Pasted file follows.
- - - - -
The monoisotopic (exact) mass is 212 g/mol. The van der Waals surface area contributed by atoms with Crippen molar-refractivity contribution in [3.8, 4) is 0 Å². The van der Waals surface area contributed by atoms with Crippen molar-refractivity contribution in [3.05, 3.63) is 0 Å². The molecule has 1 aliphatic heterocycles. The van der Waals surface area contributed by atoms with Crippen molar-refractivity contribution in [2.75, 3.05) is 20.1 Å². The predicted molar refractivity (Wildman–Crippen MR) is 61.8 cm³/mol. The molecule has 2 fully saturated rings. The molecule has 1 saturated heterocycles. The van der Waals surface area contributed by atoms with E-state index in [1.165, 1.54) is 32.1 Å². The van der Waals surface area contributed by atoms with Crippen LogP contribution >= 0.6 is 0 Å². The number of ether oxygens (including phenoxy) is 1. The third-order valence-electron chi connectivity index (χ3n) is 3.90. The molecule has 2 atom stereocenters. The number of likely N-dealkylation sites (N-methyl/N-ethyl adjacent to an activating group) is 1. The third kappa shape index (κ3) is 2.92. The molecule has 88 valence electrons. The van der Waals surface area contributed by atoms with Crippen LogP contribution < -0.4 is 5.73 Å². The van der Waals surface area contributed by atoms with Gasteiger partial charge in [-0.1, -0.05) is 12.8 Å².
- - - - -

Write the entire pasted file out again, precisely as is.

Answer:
The monoisotopic (exact) mass is 212 g/mol. The van der Waals surface area contributed by atoms with Crippen molar-refractivity contribution in [3.8, 4) is 0 Å². The van der Waals surface area contributed by atoms with Crippen molar-refractivity contribution in [3.05, 3.63) is 0 Å². The molecule has 1 aliphatic heterocycles. The van der Waals surface area contributed by atoms with Crippen molar-refractivity contribution in [2.75, 3.05) is 20.1 Å². The predicted molar refractivity (Wildman–Crippen MR) is 61.8 cm³/mol. The molecule has 2 fully saturated rings. The molecule has 1 saturated heterocycles. The van der Waals surface area contributed by atoms with E-state index in [1.165, 1.54) is 32.1 Å². The van der Waals surface area contributed by atoms with Crippen LogP contribution >= 0.6 is 0 Å². The number of ether oxygens (including phenoxy) is 1. The third-order valence-electron chi connectivity index (χ3n) is 3.90. The molecule has 2 atom stereocenters. The number of likely N-dealkylation sites (N-methyl/N-ethyl adjacent to an activating group) is 1. The third kappa shape index (κ3) is 2.92. The molecule has 88 valence electrons. The van der Waals surface area contributed by atoms with Crippen LogP contribution < -0.4 is 5.73 Å². The van der Waals surface area contributed by atoms with Gasteiger partial charge in [-0.1, -0.05) is 12.8 Å².